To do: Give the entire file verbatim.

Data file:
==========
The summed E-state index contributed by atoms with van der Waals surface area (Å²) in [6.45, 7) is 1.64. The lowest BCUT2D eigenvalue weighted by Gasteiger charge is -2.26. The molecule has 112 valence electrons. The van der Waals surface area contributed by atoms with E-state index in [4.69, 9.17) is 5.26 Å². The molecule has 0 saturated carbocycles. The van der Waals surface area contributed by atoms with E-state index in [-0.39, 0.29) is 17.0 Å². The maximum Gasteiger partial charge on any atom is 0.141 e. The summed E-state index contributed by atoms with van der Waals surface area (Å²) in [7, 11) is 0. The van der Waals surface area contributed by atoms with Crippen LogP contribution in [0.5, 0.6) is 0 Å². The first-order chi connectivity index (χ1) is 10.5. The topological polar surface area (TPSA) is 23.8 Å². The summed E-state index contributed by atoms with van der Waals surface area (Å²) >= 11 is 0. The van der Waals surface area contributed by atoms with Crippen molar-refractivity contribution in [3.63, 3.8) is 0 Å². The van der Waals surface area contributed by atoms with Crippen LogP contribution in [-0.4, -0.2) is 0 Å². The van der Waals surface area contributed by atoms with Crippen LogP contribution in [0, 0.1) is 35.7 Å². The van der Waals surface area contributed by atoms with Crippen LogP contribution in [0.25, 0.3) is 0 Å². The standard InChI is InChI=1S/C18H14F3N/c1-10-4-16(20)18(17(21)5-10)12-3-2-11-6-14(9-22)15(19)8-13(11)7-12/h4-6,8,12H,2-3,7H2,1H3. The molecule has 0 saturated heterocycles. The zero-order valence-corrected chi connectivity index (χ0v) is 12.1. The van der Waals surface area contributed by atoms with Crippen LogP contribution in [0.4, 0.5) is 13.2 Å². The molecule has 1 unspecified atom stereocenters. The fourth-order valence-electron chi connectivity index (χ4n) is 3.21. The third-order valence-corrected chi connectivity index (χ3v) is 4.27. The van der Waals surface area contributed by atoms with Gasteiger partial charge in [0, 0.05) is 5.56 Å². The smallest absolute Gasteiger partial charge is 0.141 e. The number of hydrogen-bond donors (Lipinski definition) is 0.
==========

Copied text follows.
The summed E-state index contributed by atoms with van der Waals surface area (Å²) in [6.45, 7) is 1.64. The lowest BCUT2D eigenvalue weighted by Gasteiger charge is -2.26. The molecule has 112 valence electrons. The van der Waals surface area contributed by atoms with E-state index in [4.69, 9.17) is 5.26 Å². The molecule has 0 saturated carbocycles. The van der Waals surface area contributed by atoms with E-state index in [-0.39, 0.29) is 17.0 Å². The maximum Gasteiger partial charge on any atom is 0.141 e. The summed E-state index contributed by atoms with van der Waals surface area (Å²) in [7, 11) is 0. The van der Waals surface area contributed by atoms with Crippen LogP contribution in [0.5, 0.6) is 0 Å². The first-order chi connectivity index (χ1) is 10.5. The topological polar surface area (TPSA) is 23.8 Å². The summed E-state index contributed by atoms with van der Waals surface area (Å²) >= 11 is 0. The van der Waals surface area contributed by atoms with Crippen molar-refractivity contribution in [3.63, 3.8) is 0 Å². The van der Waals surface area contributed by atoms with Crippen LogP contribution in [-0.4, -0.2) is 0 Å². The van der Waals surface area contributed by atoms with Crippen LogP contribution in [0, 0.1) is 35.7 Å². The van der Waals surface area contributed by atoms with Crippen LogP contribution in [0.25, 0.3) is 0 Å². The standard InChI is InChI=1S/C18H14F3N/c1-10-4-16(20)18(17(21)5-10)12-3-2-11-6-14(9-22)15(19)8-13(11)7-12/h4-6,8,12H,2-3,7H2,1H3. The molecule has 0 saturated heterocycles. The zero-order valence-corrected chi connectivity index (χ0v) is 12.1. The van der Waals surface area contributed by atoms with Crippen LogP contribution in [0.4, 0.5) is 13.2 Å². The molecule has 1 unspecified atom stereocenters. The fourth-order valence-electron chi connectivity index (χ4n) is 3.21. The third-order valence-corrected chi connectivity index (χ3v) is 4.27. The van der Waals surface area contributed by atoms with Gasteiger partial charge in [0, 0.05) is 5.56 Å². The smallest absolute Gasteiger partial charge is 0.141 e. The number of hydrogen-bond donors (Lipinski definition) is 0.